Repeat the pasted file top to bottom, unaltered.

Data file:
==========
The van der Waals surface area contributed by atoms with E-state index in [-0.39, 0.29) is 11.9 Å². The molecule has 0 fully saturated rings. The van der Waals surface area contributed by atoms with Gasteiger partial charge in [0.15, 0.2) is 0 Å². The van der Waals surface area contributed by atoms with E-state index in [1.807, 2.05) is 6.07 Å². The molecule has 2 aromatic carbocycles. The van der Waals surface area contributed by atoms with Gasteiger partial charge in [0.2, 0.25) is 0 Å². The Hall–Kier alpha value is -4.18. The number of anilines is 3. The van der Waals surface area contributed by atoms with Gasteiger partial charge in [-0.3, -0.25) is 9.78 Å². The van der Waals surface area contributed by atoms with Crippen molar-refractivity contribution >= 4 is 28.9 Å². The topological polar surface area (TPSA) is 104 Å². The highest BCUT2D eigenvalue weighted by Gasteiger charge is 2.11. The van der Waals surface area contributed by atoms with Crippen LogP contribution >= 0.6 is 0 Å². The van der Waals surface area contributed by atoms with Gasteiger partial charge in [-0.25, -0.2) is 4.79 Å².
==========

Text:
The van der Waals surface area contributed by atoms with E-state index in [-0.39, 0.29) is 11.9 Å². The molecule has 0 fully saturated rings. The van der Waals surface area contributed by atoms with Gasteiger partial charge in [0.15, 0.2) is 0 Å². The van der Waals surface area contributed by atoms with E-state index in [1.807, 2.05) is 6.07 Å². The molecule has 2 aromatic carbocycles. The van der Waals surface area contributed by atoms with Gasteiger partial charge in [0.2, 0.25) is 0 Å². The Hall–Kier alpha value is -4.18. The number of anilines is 3. The van der Waals surface area contributed by atoms with Gasteiger partial charge in [-0.3, -0.25) is 9.78 Å². The van der Waals surface area contributed by atoms with Crippen molar-refractivity contribution >= 4 is 28.9 Å². The topological polar surface area (TPSA) is 104 Å². The highest BCUT2D eigenvalue weighted by Gasteiger charge is 2.11. The van der Waals surface area contributed by atoms with Crippen LogP contribution >= 0.6 is 0 Å². The van der Waals surface area contributed by atoms with Gasteiger partial charge in [-0.25, -0.2) is 4.79 Å².